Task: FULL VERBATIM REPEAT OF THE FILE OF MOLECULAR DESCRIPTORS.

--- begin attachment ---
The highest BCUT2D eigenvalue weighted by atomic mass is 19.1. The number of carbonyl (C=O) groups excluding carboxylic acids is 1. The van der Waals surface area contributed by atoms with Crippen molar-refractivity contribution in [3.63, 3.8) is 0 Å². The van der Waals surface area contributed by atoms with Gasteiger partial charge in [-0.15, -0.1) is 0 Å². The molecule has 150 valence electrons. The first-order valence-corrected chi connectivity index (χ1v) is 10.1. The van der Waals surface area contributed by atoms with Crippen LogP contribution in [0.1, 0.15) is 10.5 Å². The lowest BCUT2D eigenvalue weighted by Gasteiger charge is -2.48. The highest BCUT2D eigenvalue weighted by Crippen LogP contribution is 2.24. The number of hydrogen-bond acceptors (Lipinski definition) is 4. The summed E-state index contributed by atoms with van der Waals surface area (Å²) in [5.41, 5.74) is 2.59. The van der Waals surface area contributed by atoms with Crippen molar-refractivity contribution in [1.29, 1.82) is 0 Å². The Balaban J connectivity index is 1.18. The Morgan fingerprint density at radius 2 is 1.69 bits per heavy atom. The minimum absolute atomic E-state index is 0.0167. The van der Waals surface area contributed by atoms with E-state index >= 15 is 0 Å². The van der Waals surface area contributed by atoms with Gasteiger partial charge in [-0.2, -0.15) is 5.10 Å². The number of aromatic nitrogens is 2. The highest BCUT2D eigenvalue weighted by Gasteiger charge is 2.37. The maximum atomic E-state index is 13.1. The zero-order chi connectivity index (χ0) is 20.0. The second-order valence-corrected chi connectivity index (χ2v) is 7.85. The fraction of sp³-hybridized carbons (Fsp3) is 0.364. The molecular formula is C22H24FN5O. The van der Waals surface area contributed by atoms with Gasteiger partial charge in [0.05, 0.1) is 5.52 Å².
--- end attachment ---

The highest BCUT2D eigenvalue weighted by atomic mass is 19.1. The number of carbonyl (C=O) groups excluding carboxylic acids is 1. The van der Waals surface area contributed by atoms with Crippen molar-refractivity contribution in [3.63, 3.8) is 0 Å². The van der Waals surface area contributed by atoms with Gasteiger partial charge in [-0.15, -0.1) is 0 Å². The molecule has 150 valence electrons. The first-order valence-corrected chi connectivity index (χ1v) is 10.1. The van der Waals surface area contributed by atoms with Crippen LogP contribution in [0.1, 0.15) is 10.5 Å². The lowest BCUT2D eigenvalue weighted by Gasteiger charge is -2.48. The highest BCUT2D eigenvalue weighted by Crippen LogP contribution is 2.24. The number of hydrogen-bond acceptors (Lipinski definition) is 4. The summed E-state index contributed by atoms with van der Waals surface area (Å²) in [5.41, 5.74) is 2.59. The van der Waals surface area contributed by atoms with Crippen molar-refractivity contribution in [1.29, 1.82) is 0 Å². The Balaban J connectivity index is 1.18. The Morgan fingerprint density at radius 2 is 1.69 bits per heavy atom. The minimum absolute atomic E-state index is 0.0167. The van der Waals surface area contributed by atoms with E-state index >= 15 is 0 Å². The van der Waals surface area contributed by atoms with Gasteiger partial charge in [-0.2, -0.15) is 5.10 Å². The number of aromatic nitrogens is 2. The highest BCUT2D eigenvalue weighted by Gasteiger charge is 2.37. The maximum atomic E-state index is 13.1. The zero-order chi connectivity index (χ0) is 20.0. The second-order valence-corrected chi connectivity index (χ2v) is 7.85. The fraction of sp³-hybridized carbons (Fsp3) is 0.364. The molecular formula is C22H24FN5O. The van der Waals surface area contributed by atoms with Gasteiger partial charge in [0.05, 0.1) is 5.52 Å².